Vincent slips on oily goal

THE amount of cash Vincent council invests with the fossil fuel industry continues to climb despite promises to start dumping them five years ago.

In 2016 the council voted to “give preference” to environmentally responsible investments instead of forking out money to banks that prop up fossil fuels ‚Äì provided that didn’t cut into the returns. 

The decision came at the urging of climate change lobbyists 350Perth, the local branch of an international movement.

Vincent’s divestment policy saw 60 per cent of its funds going to non-fossil fuel lenders by the end of 2017, but that’s plunged to just 5 per cent today. 

At the November council meeting last year Cr Jonathan Hallett noticed the trend. “The proportion of investments exposed to fossil fuels seems to have increased slightly,” he said. “Do we know what the reasoning for that is?”

At the time council finance documents claimed 6.7 per cent of the council’s investments were in green-friendly banks, but the real number was even lower: Zero.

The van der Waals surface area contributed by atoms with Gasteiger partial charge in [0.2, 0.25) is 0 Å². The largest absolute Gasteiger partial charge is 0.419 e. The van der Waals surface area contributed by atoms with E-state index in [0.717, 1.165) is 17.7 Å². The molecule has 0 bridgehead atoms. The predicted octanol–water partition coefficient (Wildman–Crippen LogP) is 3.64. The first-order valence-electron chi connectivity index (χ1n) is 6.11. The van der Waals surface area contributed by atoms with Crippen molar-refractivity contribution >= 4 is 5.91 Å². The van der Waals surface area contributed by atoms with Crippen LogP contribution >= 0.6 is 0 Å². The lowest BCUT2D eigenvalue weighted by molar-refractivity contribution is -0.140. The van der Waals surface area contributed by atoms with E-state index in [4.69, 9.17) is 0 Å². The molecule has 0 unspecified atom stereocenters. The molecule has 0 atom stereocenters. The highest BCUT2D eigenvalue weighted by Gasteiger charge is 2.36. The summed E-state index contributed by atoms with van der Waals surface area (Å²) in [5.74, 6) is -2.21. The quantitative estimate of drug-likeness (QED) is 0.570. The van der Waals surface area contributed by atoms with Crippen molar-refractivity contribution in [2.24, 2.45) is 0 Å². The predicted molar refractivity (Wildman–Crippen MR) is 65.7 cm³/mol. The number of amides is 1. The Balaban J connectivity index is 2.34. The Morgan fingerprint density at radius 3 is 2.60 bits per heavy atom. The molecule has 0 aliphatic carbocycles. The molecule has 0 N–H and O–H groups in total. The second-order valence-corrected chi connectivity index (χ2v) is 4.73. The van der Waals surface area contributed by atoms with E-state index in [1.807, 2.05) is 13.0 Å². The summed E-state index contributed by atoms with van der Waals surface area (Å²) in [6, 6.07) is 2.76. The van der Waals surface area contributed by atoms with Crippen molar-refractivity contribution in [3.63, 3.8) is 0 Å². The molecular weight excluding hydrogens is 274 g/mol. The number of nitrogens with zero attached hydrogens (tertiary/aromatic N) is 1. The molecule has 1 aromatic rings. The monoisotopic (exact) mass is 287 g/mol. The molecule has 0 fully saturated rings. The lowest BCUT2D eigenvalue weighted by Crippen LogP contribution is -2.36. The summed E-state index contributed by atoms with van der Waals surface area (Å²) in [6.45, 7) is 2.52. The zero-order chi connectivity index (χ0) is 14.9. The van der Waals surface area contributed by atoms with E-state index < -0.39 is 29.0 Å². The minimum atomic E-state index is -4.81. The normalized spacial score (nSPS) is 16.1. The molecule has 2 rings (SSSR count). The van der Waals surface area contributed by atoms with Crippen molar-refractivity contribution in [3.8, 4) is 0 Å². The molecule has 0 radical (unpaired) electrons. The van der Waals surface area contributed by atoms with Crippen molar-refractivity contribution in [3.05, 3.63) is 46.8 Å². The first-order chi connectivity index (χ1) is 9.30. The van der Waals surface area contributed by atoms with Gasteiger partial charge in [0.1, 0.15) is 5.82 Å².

The Voice discovered that for months the $2.6 million the council had invested with Macquarie was wrongly counted as being in an environmentally friendly fund, despite the bank lending $5 billion to the fossil fuel industry in the past five years.

Council CEO David MacLennan confirmed the Macquarie listing was in error and it’d be fixed for the coming council meeting.

The council’s reports now correctly state that 5 per cent of investments are in green banks, following a recent $2 million put into Members Equity. 

ME caps investments at $2 million, and as for why more can’t go into similar institutions, council staff wrote in this week’s agenda that coal-spurning banks “are not providing competitive rates”. 

But they’ve only been comparing rates from eight banks.

Cr Dan Loden said at this week’s council briefing: “There’s so much pressure on banks at the moment to address fossil fuel lending… there’s 11 banks in Australia that lend to fossil fuel organisations, and 61 that don’t, so it seems like there might be an opportunity there.”

Mayor Emma Cole said “this is an all time low, and requested of staff: “Can we do a much broader sweep of financial institutions to invest with?”

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